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Family and divorce mediation is a process in which a mediator, who is an impartial third party, helps solve family disputes. The mediator assists communication, encourages understanding and works with the participants to explore options, make decisions and reach their own agreement.

Family Law cases are well suited for mediation because the issues are particularly personal and emotional. The fact that mediation gives people the opportunity to be heard and to listen to the perspective of the other party means that couples are often able to work out their differences in productive and collaborative ways that minimize disruption to their lives and, where there are children, to their children’s lives.

Six Stages of the Mediation Process

  1. Introductory Remarks/Opening Statement

  2. Statement of the Problem by the Parties

  3. Information Gathering Stage

  4. Identification of the Problem

  5. Bargaining and Generating Options

  6. Reaching an Agreement

1) Introductory Remarks/Opening Statement: The mediator outlines the roles of the participants and demonstrates the mediator’s neutrality. The mediator will also review the mediation process and briefly recap the issues and the areas to be addressed. The opening statement during the introductory remarks will set out the ground rules (e.g., parties should not interrupt each other) to help the mediation move along smoothly. If attorneys are present, they can confer with their clients but the parties should speak for themselves.

2) Statement of the Problem by the Parties: After the opening statement, the mediator will give each side the opportunity to tell their story uninterrupted. The statement is not necessarily a recital of facts, but it is designed to give the parties an opportunity to frame issues in their own mind and to give the mediator more information on the emotional state of each party.

3) Information Gathering Stage: The mediator will ask the parties open-ended questions to get to the emotional undercurrents. The mediator may repeat back key ideas to the parties and will summarize to may sure all parties possess the same understanding of what is being said. This helps the mediator to build rapport between the parties and make sure everyone is on the same page.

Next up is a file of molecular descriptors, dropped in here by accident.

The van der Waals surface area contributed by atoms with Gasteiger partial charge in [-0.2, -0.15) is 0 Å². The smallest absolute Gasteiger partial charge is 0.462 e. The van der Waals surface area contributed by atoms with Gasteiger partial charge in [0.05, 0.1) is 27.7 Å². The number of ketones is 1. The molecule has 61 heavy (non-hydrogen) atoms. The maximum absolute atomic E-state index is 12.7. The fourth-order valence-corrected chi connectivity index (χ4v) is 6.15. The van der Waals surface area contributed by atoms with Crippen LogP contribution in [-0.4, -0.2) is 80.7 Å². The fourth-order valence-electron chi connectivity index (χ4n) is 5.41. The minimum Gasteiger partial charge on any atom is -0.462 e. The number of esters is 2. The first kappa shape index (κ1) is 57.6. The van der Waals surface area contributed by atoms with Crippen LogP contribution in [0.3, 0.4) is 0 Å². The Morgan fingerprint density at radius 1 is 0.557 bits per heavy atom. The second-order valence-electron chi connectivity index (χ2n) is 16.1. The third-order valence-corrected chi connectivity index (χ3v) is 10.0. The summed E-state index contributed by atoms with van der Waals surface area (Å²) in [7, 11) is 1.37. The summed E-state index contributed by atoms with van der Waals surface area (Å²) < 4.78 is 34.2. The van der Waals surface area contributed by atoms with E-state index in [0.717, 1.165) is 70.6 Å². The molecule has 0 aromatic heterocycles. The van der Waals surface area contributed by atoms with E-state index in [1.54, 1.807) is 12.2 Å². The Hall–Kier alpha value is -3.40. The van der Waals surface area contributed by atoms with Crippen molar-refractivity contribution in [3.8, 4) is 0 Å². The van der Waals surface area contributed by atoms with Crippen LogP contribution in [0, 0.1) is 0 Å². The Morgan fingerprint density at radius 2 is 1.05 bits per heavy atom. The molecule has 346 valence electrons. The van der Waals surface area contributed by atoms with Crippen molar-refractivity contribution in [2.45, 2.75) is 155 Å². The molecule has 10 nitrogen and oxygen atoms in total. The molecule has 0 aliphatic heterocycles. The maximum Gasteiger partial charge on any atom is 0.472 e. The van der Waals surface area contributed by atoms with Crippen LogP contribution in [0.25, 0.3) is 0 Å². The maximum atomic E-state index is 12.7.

4) Identification of the Problem: The mediator tries to find common goals between the parties and helps to focus the parties on identifying the real issues and ways to address the same.

5) Bargaining and Generating Options: Once the parties have adequately identified the issues that need to be addressed in mediation, the mediator will propose a brainstorming session to explore potential solutions. The mediator may decide to hold private sessions with each party in order to move the negotiations along. These “caucus sessions” will be confidential. The caucus provides a safe environment in which to brainstorm and surface underlying fears. The goal of the session is to find some common ground by exploring lots of options and to bring about possible solutions for the parties to think about.

6) Reaching an Agreement: The goal of mediation is for the parties to negotiate and reach an agreement which addresses the issues they have identified. The agreement, referred to as a “Memorandum of Agreement”, is reduced to writing by the mediator. The parties are encouraged to have the agreement reviewed by independent legal counsel before they sign. After the review, the parties will return to mediation to discuss the provisions, potential revisions, and to finalize the agreement. Once signed, the agreement is a legally binding contract that protects the parties during the period of a separation and that will be incorporated in any decree entered by the court should either party seek dissolution of a marriage/relationship.

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